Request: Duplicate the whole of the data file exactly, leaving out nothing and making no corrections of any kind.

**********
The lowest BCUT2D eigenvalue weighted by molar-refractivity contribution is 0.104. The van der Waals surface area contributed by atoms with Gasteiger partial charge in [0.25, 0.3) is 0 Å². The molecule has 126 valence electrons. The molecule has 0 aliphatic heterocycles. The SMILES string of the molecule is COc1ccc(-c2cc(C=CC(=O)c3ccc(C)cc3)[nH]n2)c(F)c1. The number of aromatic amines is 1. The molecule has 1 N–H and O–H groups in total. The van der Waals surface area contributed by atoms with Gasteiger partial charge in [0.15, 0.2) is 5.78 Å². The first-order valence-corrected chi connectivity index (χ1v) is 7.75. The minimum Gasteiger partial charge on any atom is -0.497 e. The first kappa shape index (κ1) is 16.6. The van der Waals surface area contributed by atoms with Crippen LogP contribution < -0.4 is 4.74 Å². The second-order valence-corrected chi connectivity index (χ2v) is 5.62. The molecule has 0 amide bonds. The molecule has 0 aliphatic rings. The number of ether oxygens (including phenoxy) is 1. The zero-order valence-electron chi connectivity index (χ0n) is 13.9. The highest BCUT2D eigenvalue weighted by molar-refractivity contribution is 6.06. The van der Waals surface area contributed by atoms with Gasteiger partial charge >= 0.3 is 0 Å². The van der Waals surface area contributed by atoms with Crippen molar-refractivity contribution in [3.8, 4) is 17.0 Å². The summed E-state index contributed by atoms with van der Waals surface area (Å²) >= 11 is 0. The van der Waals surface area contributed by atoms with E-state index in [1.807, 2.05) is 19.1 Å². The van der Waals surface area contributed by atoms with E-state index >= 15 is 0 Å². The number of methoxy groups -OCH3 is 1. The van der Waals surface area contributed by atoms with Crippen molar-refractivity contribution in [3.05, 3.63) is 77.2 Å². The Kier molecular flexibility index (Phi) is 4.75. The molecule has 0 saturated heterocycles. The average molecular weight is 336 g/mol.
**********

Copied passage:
The lowest BCUT2D eigenvalue weighted by molar-refractivity contribution is 0.104. The van der Waals surface area contributed by atoms with Gasteiger partial charge in [0.25, 0.3) is 0 Å². The molecule has 126 valence electrons. The molecule has 0 aliphatic heterocycles. The SMILES string of the molecule is COc1ccc(-c2cc(C=CC(=O)c3ccc(C)cc3)[nH]n2)c(F)c1. The number of aromatic amines is 1. The molecule has 1 N–H and O–H groups in total. The van der Waals surface area contributed by atoms with Gasteiger partial charge in [0.15, 0.2) is 5.78 Å². The first-order valence-corrected chi connectivity index (χ1v) is 7.75. The minimum Gasteiger partial charge on any atom is -0.497 e. The first kappa shape index (κ1) is 16.6. The van der Waals surface area contributed by atoms with Crippen LogP contribution < -0.4 is 4.74 Å². The second-order valence-corrected chi connectivity index (χ2v) is 5.62. The molecule has 0 amide bonds. The molecule has 0 aliphatic rings. The number of ether oxygens (including phenoxy) is 1. The zero-order valence-electron chi connectivity index (χ0n) is 13.9. The highest BCUT2D eigenvalue weighted by molar-refractivity contribution is 6.06. The van der Waals surface area contributed by atoms with Gasteiger partial charge >= 0.3 is 0 Å². The van der Waals surface area contributed by atoms with Crippen molar-refractivity contribution in [3.8, 4) is 17.0 Å². The summed E-state index contributed by atoms with van der Waals surface area (Å²) >= 11 is 0. The van der Waals surface area contributed by atoms with E-state index in [1.807, 2.05) is 19.1 Å². The van der Waals surface area contributed by atoms with E-state index >= 15 is 0 Å². The number of methoxy groups -OCH3 is 1. The van der Waals surface area contributed by atoms with Crippen molar-refractivity contribution in [3.05, 3.63) is 77.2 Å². The Kier molecular flexibility index (Phi) is 4.75. The molecule has 0 saturated heterocycles. The average molecular weight is 336 g/mol.